Under no circumstance should trees be topped. Not only does this practice ruin the natural shape of the tree, but it increases susceptibility to diseases and results in very narrow crotch angles, the angle between the trunk and the side branch. Narrow crotch angles are weaker than wide ones and more susceptible to damage from wind and ice. If a large tree requires major reduction in height or size, contact a professionally trained arborist. There are other methods to selectively remove large branches without sacrificing the health or beauty of the tree.
On the FarmEdit
Windbreaks and tree plantings slow the wind and provide shelter and food for wildlife. Trees can shelter livestock and crops; they are used as barriers to slow winds that blow across large cropped fields and through farmsteads. Windbreaks can be beneficial in reducing blowing and drifting snow along roadways. Farmstead and field windbreaks and tree plantings are key components of a conservation system. They also help prevent dust particles from adding to smog over urban areas.
The content in the section How to Plant a Tree originally appeared in the USDA Natural Resources Conservation Service article about Tree Planting. The original article can be found at http://www.nrcs.usda.gov/feature/backyard/TreePtg.html.
One tree can makeEdit
- 1/250,000 square kilometers
- 32,000/13 paper cups
- 200,000/31 sheets of a4 paper
- 90 pounds of junk mail
- 1/17 tons of paper
- 5/3 cartons of paper
- 50/3 reams of paper
- 25,000/3 tickets/sheets of paper
- 1/75,000 runs of Sunday new York times
- 54 kilograms of newspaper
- 19,000/53 catalogues
- 5,000/7 paper bags
- 100 pounds of newspaper/toilet paper
- 125/12 rolls of toilet paper
- 7/1,250,000 pieces of junk mail
- 500/(17-31) phone books
- 2/2,025 acres
- 15,000,000 tons of receipts
- 53,001 paper plates
- 37/340 tons of wood
- 35/34 notebooks
- 7/100,000 pieces of furniture
- 28,750 napkins
- 61,370 envelopes
- 3-foot (1 yard)-high stack of newspapers
- 1,000 paper straws/wooden utensils
- 1,800 pairs of chopsticks
- 2,211,840 toothpicks
- Junk mail for 50/17 years
- 175 pencils
- 262,500 coupons
- 5,000/17 cards
- 3,268/145 t-shirts
- 50,000 receipts
- 20 newspapers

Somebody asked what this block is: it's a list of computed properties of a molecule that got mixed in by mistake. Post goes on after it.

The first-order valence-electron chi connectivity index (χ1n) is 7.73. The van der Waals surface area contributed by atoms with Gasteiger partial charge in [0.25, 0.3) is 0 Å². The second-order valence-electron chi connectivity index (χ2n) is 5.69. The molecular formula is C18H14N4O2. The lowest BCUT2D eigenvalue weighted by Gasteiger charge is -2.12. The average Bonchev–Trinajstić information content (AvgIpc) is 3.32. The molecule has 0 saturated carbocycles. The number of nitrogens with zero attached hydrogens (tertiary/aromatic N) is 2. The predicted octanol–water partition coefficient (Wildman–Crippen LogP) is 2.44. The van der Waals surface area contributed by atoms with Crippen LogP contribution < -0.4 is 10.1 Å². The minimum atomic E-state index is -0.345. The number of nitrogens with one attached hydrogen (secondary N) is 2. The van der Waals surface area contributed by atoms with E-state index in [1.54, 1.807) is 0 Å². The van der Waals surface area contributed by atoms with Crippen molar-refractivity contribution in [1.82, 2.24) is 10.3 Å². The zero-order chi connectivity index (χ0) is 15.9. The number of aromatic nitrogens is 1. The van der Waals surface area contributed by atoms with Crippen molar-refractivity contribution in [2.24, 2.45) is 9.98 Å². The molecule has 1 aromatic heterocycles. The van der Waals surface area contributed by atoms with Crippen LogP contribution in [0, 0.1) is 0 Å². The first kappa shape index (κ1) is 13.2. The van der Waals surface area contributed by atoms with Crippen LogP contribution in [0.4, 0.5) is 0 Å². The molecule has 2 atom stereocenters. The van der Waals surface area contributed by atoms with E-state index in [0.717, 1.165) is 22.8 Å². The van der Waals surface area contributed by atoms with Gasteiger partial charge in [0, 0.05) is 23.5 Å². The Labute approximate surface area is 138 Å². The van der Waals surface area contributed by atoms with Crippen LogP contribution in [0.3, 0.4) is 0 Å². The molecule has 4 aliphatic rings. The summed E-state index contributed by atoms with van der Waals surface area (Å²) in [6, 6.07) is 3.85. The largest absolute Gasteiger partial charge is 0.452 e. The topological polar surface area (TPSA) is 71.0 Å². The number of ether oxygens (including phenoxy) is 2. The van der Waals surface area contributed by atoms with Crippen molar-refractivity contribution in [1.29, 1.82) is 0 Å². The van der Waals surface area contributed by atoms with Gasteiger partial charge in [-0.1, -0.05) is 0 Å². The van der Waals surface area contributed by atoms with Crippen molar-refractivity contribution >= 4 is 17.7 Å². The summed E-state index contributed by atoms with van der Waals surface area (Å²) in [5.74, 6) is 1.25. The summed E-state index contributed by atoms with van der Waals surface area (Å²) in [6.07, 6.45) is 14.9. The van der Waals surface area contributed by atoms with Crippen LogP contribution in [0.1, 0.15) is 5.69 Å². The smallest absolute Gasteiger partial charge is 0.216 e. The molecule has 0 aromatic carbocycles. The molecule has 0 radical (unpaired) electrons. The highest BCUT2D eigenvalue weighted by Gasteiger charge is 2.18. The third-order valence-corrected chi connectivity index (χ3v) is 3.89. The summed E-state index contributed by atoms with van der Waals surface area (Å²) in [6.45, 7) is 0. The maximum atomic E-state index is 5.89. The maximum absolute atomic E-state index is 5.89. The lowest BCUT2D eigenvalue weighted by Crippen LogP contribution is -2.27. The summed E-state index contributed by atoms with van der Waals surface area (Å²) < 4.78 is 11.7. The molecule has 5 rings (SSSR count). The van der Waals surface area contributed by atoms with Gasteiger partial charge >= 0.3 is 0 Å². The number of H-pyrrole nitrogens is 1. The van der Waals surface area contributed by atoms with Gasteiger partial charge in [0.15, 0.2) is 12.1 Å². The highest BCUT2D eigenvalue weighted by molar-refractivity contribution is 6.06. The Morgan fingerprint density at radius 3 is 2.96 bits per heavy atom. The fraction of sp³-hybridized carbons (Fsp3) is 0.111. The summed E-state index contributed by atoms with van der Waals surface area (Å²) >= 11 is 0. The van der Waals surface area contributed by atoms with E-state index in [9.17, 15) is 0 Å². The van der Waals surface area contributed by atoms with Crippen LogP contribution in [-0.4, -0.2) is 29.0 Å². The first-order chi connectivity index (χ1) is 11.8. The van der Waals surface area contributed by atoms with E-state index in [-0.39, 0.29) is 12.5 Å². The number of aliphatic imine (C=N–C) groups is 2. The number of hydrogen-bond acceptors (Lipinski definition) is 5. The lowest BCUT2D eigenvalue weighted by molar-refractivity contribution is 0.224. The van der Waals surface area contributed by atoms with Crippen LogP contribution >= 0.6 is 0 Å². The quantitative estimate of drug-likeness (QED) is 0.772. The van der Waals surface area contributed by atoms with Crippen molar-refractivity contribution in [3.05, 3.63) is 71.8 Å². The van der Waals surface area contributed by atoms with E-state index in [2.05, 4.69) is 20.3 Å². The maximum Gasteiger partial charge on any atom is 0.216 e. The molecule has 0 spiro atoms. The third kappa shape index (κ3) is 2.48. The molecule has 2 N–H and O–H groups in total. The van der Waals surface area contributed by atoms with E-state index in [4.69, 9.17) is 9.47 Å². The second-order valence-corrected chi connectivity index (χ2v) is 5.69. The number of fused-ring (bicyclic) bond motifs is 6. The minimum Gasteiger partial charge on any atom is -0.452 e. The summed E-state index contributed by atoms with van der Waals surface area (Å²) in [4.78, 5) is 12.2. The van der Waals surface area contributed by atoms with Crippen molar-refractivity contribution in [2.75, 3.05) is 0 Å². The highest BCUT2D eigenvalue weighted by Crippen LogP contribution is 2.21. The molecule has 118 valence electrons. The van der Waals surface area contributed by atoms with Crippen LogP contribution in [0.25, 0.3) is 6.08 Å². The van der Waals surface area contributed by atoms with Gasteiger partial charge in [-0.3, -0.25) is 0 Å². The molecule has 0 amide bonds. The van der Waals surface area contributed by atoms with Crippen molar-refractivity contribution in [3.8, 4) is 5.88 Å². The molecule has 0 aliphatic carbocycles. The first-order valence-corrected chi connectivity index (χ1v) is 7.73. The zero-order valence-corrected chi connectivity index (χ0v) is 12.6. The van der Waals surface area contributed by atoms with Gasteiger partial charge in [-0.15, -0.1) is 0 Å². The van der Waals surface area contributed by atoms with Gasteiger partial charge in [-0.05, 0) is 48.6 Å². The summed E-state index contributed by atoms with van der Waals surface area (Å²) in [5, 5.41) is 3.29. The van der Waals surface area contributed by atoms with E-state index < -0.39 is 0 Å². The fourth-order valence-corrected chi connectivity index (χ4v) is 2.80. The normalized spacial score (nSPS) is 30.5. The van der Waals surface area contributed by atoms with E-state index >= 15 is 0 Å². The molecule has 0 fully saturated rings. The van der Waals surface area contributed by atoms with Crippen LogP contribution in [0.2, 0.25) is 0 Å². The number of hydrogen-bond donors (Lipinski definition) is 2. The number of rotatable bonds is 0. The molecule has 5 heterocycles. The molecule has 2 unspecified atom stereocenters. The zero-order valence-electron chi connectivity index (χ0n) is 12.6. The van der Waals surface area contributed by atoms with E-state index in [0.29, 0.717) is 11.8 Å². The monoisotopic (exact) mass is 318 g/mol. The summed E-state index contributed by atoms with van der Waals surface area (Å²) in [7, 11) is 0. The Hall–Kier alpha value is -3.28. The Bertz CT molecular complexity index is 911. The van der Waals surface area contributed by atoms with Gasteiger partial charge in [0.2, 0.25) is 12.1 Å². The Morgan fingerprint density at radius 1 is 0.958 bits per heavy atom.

- 50 books
- 60 rolls of paper towels
- 160/17 american diapers
- 400,000/151 canadian diapers
- 450 pounds of cork
- Carpool: 4,000
- Turning off lights before leaving a room: 3/2
- One megawatt wind turbine: 900,000
- One megawatt solar power: 741,100
- One kilowatt solar power: 7/10,000
- one megawatt commercial system: 200,000
- 120 watt light bulb to 32 watt CFL: 43/100
- 100 watt light bulb to 23 watt CFL: 19/50
- 75 watt light bulb to 19 watt CFL: 27/100
- 60 watt light bulb to 14 watt CFL: 11/50
- 40 watt light bulb to 9 watt CFL: 3/20
- 15 watt light bulb to 3 watt CFL: 1/20
- 250W high pressure sodium light to 120W LED street light, or eliminating one office trip per week: 30
- 400W mercury light to 120W LED street light: 65
- Recycling one ton of aluminum: 891/8
- Recycling one ton of plastic: 125/2
- Recycling one ton of glass: 64/7
- One Push Mower: 6
- One energy star appliance: 17/10
- One geothermal heat pump: 380
- One photovoltaic system: 38,475
- Activating sleep mode on one computer: 29,727/640
- One residential system: 600
- Programming your programmable thermostat: 70
- Recycling half of your household waste: 50
- Turning off a power strip: 3/74
- Wrapping your water heater with a blanket: 125/6
- Setting the water thermostat no higher than 120 degrees Fahrenheit: 275/24
- Keeping your tires properly inflated: (75-175)/12
- One low flow shower head, or cleaning a dirty air filter: 175/24
- Air dry your clothes for one month: 175/72
- Carpooling 2 days a week: 265/8
- One energy-efficient refrigerator or Doing one load of laundry in cold water: 125/12
- Replacing your current washing machine with a low-energy, low-water-use machine: 55/6
- Caulking, and weather-stripping doorways and windows: 425/12
- Moving your thermostat down two degrees in winter and up two degrees in the summer: 125/3
- One hybrid car: 3,125/24
- One CFL: 25/4
- One mile a week: 25/24
- One annual vegetarian: 15/2